Producer 14KT is on the rise, providing soundscapes for Elzhi on his reworking of Raekwon's “Verbal Intercourse” on Elmatic, a handful of Danny Brown tracks (“Cartier” and “Generation Rx”) and a slew of other Detroit rappers.
Taking her guitar manifesto to withering heights on Glacial Glow, Sarah Lipstate subtly sheds much of the drone while adding many more layers of melody, creating, as she puts it, a wider sonic palette. The resulting product is a slow burning work of art that is worthy of its namesake, one where the beauty behind Lipstate's orchestration comes to the forefront; this is not noise for the sake of art, but rather everything is done with a delicate purpose.
Busdriver had a few words regarding the intentions of his Radiohead remix:
THE SONG LOOSELY DEALS WITH THE POLITICAL UPHEAVAL DU JOUR AS WELL AS THE BRAND OF COMPLACENCY AFFORDED TO TODAY'S LIBERAL-MINDED AMERICANS. IT'S FUN…
RIVKA is a Pittsburgh-based electronic duo who siphon off the smoother tactics from a few of the blogosphere's favorite trending textures: their self-titled album is simultaneously chill as fuck and self-consciously aware of down-pitching choice interludes and smacking some tracks with that MPC hi-hat and saw-tooth synth (see lead-off “Kid Animal”).
UMO pitch shift the ever-loving hell out of Brandy, SWV, Bone Thugs-n-Harmony and Aaliyah, but beneath the vocal fuckery are homages to thorough New York rap productions that are only missing DJ drops from Evil Dee. Who knew Brandy wanted to be down with Boot Camp Clique?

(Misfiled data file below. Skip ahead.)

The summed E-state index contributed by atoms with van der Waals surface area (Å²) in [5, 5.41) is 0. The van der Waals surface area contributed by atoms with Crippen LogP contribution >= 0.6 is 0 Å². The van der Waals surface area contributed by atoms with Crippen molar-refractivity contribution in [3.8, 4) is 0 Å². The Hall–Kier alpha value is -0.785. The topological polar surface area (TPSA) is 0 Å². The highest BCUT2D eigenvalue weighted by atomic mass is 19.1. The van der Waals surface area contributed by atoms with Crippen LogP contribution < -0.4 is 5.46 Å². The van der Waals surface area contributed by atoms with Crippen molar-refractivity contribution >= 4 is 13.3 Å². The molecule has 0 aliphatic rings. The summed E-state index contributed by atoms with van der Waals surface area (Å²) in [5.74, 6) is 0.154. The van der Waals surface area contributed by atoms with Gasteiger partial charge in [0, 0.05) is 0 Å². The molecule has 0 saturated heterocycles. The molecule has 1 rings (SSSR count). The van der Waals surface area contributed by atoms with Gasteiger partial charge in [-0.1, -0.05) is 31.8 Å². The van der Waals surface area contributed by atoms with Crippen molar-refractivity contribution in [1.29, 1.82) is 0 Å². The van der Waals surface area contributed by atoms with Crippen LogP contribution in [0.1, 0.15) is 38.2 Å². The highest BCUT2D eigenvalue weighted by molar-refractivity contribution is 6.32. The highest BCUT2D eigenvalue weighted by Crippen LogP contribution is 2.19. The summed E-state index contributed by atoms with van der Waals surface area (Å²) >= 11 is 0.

FlyLo took to his Lovers Melt concept with a renewed fervor on the second installment, selecting 2.5 hours of summer heat from his crates. The second edition features some of FlyLo's favorite songs ever, which also happen to be iconic summer songs like William DeVaughn's “Be Thank For What You've Got” and Bobby Caldwell's “What You Won't Do For Love” .
Alex Zhang Hungtai neé Dirty Beaches sat in front of the bandcamp for a good chunk of time, making available dozens of tracks that previously would have required a bit of well-intentioned mediafiring and/or real-live crate digging at your local, slightly off music store, if you have one of those in your area.
It's a bit of a drawback that Maus' mix-making skills resemble his speech patterns, jittery and disjointed, but the man has a lot on his mind, making the fluidity in expressing it difficult. Thus Gregorian chant records and symphonies are pitted against nervous breakdowns in psyche from The Castaways and Electric Prunes.
A group of tracks picked up from Actress' Twitter feed. Laurel Halo's Antenna was in our top albums of the year list, but our impression of “Constant Index” never gave the impression she was out to make us purr. In fact, we're still not sure how Actress tuned into the prurient side of “Constant Index”, but we'll allow it.
Black Dice feedback distortion skitters over hulking shadows ominously recessed in this slab of static electricity that freaks over flattened transistor radio beats and an undulating pulse.
Much like Skratch Bastid's 110% mix from '09, The Entertainer is just under an hour's worth of of seemlessly blended DJ wizardry. Bastid has little issue with mixing Naughty By Nature over Suzanne Vega's “Tom's Diner”, pretty much beating Girl Talk to the punch. But that's the extent of the comparison, as Bastid is a legitimate DJ with an artillery of scratches, juggles and remix techniques on wax far beyond Gillis' laptop skill set.
Über-tasteful sample collagist Monster Rally made available a 17-track pile-up of tracks he recorded “in a unbelievably hot attic” in July 2010. He's calling it “pay what you want,” which we suggest interpreting as “hundreds of dollars per track,” but could just as easily be “virtually nothing,” which is why we dub this gorgeous eliding of weed-curated lost vinyl treasures as a most bountiful Approved Theft.